Posted by: David Kiley on January 30, 2006
The Mercedes-Benz brand still stands for excellence. Make no mistake. But just as the venerable German luxury brand kicks off a barrage of TV and print ads designed to re-engineer its status in the American psyche, it seems pretty clear that it has miles to go before it gets its message right.
There are three new TV ads by agency Merkley+partners,NY heralding the arrival of the new S Class, Mercedes Benz’s flagship sedan. The “Race” (pictured above) is a video postcard from Mercedes’s racing history dating all the way back to an 1894 race near Paris. The black and white ad looks great as it evolves seemlessly to a present day context with today’s Mercedes Benzes zooming around the track. The message, “The race that really matters…the race with ourselves….is never really over” is a good one. The overall impact of the ad, though, is muted. The payoff isn’t strong enough.
The next two ads in the series are downhill from there. “Weld Them” is a series of quick pulsating video cuts of cars being welded, dipped in paint and rust inhibitors, hood ornaments being fastened, etc. The screen copy reads,”What goes into making the best cars in the world? You have no idea.” Huh? What’s the point of this? The continuing tagline is “Mercedes-Benz. Unlike Any Other.” Problem: Anyone in the know about cars and the car business (and these are the people who tend to have influence in their peer groups) knows that Mercedes has been dogged in recent years with quality issues, and that some of the designs and product choices that have come out of Stuttgart, Germany just haven’t made the brand as fashionable, aspirational or relevant as it once was. In short, the sparkle has been off the three-pointed star. An assertion of “…the best cars in the world” strikes me as a bit obnoxious. Ten years ago, when I was working for Mercedes-Benz’s former ad agency, the researchers recognized that the brand had become a bit obnoxious among people the company very much wanted to attract as customers. Ads back then went out of their way, effectively, to make Mercedes more accessible and friendly, but without losing the aspirational character in the brand.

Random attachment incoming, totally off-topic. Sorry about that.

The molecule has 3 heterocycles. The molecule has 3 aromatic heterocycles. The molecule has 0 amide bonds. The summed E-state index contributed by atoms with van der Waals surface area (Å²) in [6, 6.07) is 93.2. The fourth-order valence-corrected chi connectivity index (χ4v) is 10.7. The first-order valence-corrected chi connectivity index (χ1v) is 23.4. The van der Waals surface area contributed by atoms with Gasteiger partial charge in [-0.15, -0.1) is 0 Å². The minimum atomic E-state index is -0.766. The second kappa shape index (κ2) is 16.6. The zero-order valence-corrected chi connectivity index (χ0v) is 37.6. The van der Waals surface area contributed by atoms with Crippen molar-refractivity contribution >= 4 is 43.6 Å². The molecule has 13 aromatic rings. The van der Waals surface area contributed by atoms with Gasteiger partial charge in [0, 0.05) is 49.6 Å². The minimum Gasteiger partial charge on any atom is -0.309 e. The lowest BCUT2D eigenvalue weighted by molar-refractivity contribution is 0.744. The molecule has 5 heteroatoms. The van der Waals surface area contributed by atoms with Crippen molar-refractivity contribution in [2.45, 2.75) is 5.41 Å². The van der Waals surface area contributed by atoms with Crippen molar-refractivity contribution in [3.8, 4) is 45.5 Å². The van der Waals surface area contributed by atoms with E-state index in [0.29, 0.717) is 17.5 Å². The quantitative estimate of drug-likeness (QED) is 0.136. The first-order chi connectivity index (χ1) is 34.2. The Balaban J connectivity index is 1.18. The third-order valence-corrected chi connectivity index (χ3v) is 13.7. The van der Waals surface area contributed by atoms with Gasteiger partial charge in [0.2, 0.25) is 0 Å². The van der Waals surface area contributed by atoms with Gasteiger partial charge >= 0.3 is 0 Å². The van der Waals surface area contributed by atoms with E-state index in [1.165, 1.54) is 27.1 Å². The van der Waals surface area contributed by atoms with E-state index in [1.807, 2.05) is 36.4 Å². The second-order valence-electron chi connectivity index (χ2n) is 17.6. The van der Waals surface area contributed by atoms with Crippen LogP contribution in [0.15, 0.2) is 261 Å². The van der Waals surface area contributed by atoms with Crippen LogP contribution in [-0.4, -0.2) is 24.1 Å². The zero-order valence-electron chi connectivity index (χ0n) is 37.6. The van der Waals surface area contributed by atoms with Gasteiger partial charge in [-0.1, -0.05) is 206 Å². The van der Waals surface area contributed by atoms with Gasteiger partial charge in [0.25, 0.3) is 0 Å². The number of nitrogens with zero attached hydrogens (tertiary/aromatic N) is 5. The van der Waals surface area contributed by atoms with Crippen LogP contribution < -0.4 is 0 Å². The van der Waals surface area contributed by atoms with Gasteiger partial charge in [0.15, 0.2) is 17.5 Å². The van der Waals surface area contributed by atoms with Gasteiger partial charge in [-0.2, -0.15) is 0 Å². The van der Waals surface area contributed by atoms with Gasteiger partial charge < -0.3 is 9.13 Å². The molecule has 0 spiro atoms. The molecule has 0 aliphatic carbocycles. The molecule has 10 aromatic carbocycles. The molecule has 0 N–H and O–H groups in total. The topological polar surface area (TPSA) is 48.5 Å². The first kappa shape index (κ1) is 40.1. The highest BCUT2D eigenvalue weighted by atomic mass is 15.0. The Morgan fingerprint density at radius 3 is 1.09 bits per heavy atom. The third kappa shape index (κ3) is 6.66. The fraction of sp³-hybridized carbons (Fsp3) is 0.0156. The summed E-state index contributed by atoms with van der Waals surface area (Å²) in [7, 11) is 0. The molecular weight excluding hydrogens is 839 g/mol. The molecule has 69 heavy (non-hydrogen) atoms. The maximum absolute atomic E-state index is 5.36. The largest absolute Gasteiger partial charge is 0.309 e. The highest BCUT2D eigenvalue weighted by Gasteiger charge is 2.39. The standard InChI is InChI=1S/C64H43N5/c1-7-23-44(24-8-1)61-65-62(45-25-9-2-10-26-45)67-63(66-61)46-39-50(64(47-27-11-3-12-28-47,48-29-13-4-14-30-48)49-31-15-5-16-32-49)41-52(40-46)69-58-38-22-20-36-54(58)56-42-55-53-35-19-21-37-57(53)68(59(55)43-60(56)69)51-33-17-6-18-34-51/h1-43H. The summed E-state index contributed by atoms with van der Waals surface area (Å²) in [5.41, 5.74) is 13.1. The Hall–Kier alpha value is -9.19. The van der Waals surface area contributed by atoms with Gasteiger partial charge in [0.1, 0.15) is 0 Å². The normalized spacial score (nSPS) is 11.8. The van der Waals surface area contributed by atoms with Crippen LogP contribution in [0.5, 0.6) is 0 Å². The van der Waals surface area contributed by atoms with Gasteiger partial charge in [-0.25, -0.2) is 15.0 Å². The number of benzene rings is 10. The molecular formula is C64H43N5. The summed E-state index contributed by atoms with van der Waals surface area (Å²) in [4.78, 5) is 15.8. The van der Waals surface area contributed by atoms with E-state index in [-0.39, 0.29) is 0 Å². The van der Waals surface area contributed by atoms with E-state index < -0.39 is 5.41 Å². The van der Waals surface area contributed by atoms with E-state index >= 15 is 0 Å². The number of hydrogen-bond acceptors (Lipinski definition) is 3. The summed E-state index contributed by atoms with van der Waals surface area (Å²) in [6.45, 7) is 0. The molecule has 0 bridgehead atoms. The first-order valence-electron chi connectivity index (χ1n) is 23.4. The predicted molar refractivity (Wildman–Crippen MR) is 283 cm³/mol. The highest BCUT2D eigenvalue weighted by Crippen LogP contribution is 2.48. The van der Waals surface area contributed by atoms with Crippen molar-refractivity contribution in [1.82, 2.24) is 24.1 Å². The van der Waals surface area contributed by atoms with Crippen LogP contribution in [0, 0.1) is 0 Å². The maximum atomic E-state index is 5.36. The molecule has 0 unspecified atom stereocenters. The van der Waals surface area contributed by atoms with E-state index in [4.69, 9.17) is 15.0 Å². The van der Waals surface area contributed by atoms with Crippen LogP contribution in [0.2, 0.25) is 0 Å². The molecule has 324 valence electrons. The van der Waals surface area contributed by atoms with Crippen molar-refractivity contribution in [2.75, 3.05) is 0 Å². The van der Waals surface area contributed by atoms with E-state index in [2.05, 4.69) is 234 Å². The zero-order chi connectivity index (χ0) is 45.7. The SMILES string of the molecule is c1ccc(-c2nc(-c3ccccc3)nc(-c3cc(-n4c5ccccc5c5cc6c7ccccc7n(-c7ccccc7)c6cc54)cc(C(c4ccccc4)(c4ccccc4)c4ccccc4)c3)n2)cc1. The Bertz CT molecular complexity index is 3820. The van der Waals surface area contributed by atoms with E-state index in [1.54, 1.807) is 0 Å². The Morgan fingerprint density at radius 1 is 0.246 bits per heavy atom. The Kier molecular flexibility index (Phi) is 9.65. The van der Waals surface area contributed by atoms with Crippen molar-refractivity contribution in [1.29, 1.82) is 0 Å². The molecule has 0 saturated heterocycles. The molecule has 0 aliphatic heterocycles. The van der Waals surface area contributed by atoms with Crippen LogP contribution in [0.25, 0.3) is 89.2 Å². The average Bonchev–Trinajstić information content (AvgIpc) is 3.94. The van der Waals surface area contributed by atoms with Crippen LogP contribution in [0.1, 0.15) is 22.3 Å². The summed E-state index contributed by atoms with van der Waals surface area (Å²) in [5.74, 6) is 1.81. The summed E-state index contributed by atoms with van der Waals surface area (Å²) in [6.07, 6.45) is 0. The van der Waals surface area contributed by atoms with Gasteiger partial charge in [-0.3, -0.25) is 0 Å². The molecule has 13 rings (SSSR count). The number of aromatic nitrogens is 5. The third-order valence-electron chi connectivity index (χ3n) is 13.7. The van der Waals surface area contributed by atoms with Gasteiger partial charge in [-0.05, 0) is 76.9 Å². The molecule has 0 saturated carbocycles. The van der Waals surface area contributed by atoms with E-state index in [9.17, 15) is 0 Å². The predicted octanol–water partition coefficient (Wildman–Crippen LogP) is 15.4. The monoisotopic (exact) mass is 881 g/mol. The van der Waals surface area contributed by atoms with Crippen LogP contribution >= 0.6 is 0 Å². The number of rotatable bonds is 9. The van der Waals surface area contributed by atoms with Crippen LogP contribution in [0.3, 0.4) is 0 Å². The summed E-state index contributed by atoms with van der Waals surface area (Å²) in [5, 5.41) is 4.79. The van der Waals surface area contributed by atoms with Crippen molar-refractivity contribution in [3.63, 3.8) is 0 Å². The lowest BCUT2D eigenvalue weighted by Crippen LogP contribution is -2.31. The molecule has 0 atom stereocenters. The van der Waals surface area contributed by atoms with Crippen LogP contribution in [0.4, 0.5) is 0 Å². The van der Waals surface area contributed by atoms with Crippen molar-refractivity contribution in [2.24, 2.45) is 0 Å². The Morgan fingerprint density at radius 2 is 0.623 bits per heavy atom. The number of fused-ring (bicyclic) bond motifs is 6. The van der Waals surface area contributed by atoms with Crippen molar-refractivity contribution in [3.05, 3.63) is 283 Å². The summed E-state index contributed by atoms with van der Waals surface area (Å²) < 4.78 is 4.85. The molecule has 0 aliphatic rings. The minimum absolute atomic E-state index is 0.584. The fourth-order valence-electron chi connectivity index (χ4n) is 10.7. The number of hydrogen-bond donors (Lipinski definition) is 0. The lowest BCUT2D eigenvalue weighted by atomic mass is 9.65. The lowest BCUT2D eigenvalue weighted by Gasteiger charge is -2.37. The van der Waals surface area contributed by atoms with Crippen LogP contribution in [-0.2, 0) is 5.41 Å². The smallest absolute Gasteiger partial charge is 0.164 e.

The alchemy of accessible and aspirational is just not right in these spots. The third spot is just a dull series of scenes of a couple driving in the car going through surreal scenes that give the voiceover opportunities for platitudes: “It turns safety into security.” “It turns a glance into a stare.” “It turns the mundane into the magnificent.” Yada Yada Yada. This looks way too much like…well…advertising.
I wish these ads were less mundane and more magnificent.
There is also a barrage of some 60-90 print ads breaking today, which will run throughout the year, meant to re-assert Mercedes’s quality standings in our minds. Mercedes had dropped to 14th from ninth out of 36 brands in J.D. Power’s Initial Quality Study in 2003, but rebounded to No. 5 last year.
Look, the wheels never fell of Mercedes-Benz quality. But when you go around asserting your brand as the best in the world, you set yourself up to be criticized, needled and scoffed at when the company falls down on the job or sends a poor design out of the chute. Mercedes has been dinged in recent years for launching products like the original M-Class SUV, which didn’t measure up as a true Benz, and a C Class coupe that was priced around $25K and reminded few of German excellence.
Only part of Mercedes-Benz’s battle today is improving quality. The latest designs: an all-new M Class; the new S-Class; a new R-Class are all worthy Benzes. The other, in some ways tougher, battle is regaining the fashion appeal, the zip, the pizazz, the brand energy with buyers and prospects. Thats is largely constructed through gaining acceptance and praise for the products, as well as for communications. Clearly, there’s more work to do to catch the marketing communications up with the designs and quality improvements.